Its true that Beinart blew it when he came out as a vocal proponent of the Iraq War. But unlike some of his neocon counterparts, he openly admitted his error and examined how it came about. Instructive for understanding his recent column criticizing President Obama's Iraq policy are his insights about what he got wrong.
I supported the war because I considered it the only remaining way to prevent Saddam Hussein from obtaining a nuclear bomb.What I'd call your attention to is the fact that Beinart thought that a military invasion "could produce a decent, pluralistic Iraqi regime." Aside from ignoring the ongoing clash between Sunni and Shia that fuels much of the conflict in the Middle East, he bought into the idea that the United States can bring democracy to a country via a military invasion. That's classic neocon BS and has always struck me as obviously paradoxical. I suspect that the only reason so many Americans buy it is because their thinking is clouded with the privilege that is fueled by exceptionalism.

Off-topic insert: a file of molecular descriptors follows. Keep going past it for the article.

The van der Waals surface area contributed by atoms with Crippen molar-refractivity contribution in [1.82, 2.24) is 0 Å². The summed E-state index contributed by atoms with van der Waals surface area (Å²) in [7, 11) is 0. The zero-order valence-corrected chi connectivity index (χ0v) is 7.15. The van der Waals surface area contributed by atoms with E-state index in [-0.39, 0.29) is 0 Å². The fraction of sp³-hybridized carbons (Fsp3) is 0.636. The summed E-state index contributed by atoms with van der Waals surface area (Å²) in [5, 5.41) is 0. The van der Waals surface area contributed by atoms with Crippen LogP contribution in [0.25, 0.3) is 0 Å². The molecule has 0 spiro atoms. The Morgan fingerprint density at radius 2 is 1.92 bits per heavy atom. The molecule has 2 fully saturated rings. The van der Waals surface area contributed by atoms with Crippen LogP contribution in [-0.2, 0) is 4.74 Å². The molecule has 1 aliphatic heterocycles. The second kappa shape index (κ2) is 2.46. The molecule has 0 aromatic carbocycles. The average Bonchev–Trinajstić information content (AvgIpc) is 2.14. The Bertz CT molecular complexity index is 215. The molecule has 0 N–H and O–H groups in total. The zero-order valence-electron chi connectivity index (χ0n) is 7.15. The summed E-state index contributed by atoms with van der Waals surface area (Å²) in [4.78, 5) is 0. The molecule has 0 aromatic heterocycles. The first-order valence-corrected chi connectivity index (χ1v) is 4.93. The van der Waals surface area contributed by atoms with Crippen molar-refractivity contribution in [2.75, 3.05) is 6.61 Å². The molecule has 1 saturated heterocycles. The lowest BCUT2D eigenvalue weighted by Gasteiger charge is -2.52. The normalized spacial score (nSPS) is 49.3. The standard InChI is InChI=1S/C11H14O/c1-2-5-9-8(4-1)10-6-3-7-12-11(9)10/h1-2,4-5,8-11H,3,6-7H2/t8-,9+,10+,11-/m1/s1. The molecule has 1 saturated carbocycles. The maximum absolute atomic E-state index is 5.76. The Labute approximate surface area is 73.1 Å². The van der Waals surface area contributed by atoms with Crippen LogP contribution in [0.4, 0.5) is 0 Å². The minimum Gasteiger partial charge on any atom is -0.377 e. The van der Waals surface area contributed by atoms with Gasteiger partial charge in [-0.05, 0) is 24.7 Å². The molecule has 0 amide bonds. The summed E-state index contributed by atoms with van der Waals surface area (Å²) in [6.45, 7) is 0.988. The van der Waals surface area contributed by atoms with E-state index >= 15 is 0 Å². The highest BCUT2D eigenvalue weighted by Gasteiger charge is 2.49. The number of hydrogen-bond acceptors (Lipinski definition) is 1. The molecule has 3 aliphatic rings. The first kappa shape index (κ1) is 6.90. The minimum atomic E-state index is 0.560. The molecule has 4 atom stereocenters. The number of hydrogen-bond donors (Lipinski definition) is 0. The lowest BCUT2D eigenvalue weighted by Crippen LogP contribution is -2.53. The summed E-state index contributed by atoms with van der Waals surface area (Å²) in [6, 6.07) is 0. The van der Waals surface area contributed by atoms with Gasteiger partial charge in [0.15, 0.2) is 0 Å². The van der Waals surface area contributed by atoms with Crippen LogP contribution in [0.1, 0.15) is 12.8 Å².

I also believed it could produce a decent, pluralistic Iraqi regime that might help open a democratic third way in the Middle East between secular autocrats and their theocratic opponents: a third way that offered the best long-term hope for protecting the US.
On both counts, I was wrong.
It is important the keep those kinds of assumptions in mind when analyzing Beinart's latest column titled: Obama's Disastrous Iraq Policy.